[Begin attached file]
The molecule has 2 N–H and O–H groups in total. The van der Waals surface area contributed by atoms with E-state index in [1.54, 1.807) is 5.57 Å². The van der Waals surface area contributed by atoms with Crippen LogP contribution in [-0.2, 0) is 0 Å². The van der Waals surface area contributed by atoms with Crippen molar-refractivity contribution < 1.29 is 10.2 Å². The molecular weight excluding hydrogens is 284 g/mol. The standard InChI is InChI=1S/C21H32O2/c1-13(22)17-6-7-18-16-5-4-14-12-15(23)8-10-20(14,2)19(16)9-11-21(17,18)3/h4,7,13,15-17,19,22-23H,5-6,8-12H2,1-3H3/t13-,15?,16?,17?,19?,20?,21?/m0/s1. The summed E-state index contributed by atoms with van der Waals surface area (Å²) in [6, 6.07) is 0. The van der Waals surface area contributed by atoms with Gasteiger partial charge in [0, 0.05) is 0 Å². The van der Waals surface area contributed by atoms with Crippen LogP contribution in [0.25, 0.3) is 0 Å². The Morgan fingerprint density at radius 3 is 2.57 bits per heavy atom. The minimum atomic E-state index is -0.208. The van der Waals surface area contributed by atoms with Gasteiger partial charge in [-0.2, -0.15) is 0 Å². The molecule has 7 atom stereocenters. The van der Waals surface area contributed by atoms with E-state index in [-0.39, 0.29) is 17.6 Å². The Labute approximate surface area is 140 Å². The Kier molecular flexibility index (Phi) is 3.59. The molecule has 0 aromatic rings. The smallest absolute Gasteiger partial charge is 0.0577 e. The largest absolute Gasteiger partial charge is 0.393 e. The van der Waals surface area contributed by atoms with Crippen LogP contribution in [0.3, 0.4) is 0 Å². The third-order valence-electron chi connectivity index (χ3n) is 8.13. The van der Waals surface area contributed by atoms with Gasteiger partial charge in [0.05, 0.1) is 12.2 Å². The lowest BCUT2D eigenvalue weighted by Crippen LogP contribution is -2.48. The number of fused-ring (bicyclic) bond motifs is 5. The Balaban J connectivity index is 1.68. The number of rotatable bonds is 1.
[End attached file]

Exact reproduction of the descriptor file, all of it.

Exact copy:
The molecule has 2 N–H and O–H groups in total. The van der Waals surface area contributed by atoms with E-state index in [1.54, 1.807) is 5.57 Å². The van der Waals surface area contributed by atoms with Crippen LogP contribution in [-0.2, 0) is 0 Å². The van der Waals surface area contributed by atoms with Crippen molar-refractivity contribution < 1.29 is 10.2 Å². The molecular weight excluding hydrogens is 284 g/mol. The standard InChI is InChI=1S/C21H32O2/c1-13(22)17-6-7-18-16-5-4-14-12-15(23)8-10-20(14,2)19(16)9-11-21(17,18)3/h4,7,13,15-17,19,22-23H,5-6,8-12H2,1-3H3/t13-,15?,16?,17?,19?,20?,21?/m0/s1. The summed E-state index contributed by atoms with van der Waals surface area (Å²) in [6, 6.07) is 0. The van der Waals surface area contributed by atoms with Gasteiger partial charge in [0, 0.05) is 0 Å². The van der Waals surface area contributed by atoms with Crippen LogP contribution in [0.25, 0.3) is 0 Å². The Morgan fingerprint density at radius 3 is 2.57 bits per heavy atom. The minimum atomic E-state index is -0.208. The van der Waals surface area contributed by atoms with Gasteiger partial charge in [-0.2, -0.15) is 0 Å². The molecule has 7 atom stereocenters. The van der Waals surface area contributed by atoms with E-state index in [-0.39, 0.29) is 17.6 Å². The Labute approximate surface area is 140 Å². The Kier molecular flexibility index (Phi) is 3.59. The molecule has 0 aromatic rings. The smallest absolute Gasteiger partial charge is 0.0577 e. The largest absolute Gasteiger partial charge is 0.393 e. The van der Waals surface area contributed by atoms with Crippen LogP contribution in [0.3, 0.4) is 0 Å². The third-order valence-electron chi connectivity index (χ3n) is 8.13. The van der Waals surface area contributed by atoms with Gasteiger partial charge in [0.05, 0.1) is 12.2 Å². The lowest BCUT2D eigenvalue weighted by Crippen LogP contribution is -2.48. The number of fused-ring (bicyclic) bond motifs is 5. The Balaban J connectivity index is 1.68. The number of rotatable bonds is 1.